Wild Garlic Kimchi

homemade wild garlic kimchi

It seems that the natural progression after you have been foraging for a while is to make kimchi aka fermented foods using the traditional Korean recipe for fermented cabbage. In this recipe I used wild garlic, which transforms into the most fragrant spicy and garlicky kimchi you can think of.

You can either do wet or dry fermenting: wet fermenting requires brining then rinsing off the water, then adding spices, and the traditional method also requires fermented fish sauce. With dry fermenting you layer vegetables and salt first then add spices. Chlorinated water from the tap interferes with fermentation so distilled water is preferable for this preparation. It is also worth noting that industrial table salt may contain chemicals that also interfere with fermentation: I used Himalayan salt for this recipe, but you can choose any natural sea salt.

Vegetables reduce greatly in volume with this process so if you want to make a good batch of kimchi you need plenty of raw materials. As this was my first experiment making homemade kimchi, the quantities are reduced so simply multiply them as needed.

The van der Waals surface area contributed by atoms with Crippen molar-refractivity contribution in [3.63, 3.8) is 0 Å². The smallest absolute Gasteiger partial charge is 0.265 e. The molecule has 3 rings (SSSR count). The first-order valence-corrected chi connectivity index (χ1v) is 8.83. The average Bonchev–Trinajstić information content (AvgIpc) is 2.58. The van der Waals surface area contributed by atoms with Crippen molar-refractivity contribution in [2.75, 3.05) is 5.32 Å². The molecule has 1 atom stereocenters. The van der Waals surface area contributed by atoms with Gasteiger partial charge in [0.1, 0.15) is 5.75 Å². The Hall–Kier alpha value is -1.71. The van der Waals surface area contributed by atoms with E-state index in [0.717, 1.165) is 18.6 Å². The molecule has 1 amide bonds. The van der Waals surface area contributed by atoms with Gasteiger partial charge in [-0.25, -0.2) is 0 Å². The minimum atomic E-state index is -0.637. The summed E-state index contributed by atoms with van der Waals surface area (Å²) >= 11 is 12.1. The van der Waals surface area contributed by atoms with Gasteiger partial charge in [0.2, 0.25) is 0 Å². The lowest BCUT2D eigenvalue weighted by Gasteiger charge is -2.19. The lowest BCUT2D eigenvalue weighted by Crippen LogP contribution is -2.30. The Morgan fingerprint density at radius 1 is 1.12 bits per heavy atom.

200 gr wild garlic

1 tablespoon Himalayan salt

For the gochujang paste:

½ teaspoon sugar

1 cm cube of fresh ginger, minced

2 tablespoons dry chilli flakes

2 tablespoons soy sauce


In a large bowl layer the wild garlic with the salt, then scrunch the leaves and bruise them until they release water. Wrap a weight (food cans for example) with cling film and place it over the wild garlic and salt mixture. Cover with cling film and leave to macerate for at least 1 hour, maximum 2 hours.

For the next step you can wear clean rubber gloves: add the gochujang paste made of sugar, ginger, chilli and soy sauce, mix well with the wild garlic, scrunching everything together.

Transfer this mixture to a sterilised jar and pack it well to release any air. Cover the top with cling film and put a weight over it, then seal the jar with its lid.

Leave in a cool dark place for at least a day and up to 7 days.

The kimchi is ready to serve as an accompaniment to meat, fish or vegetarian dishes as a crunchy side or starter, or can be used in stir fry recipes.

Recommended Reading: The Foraging Home Cook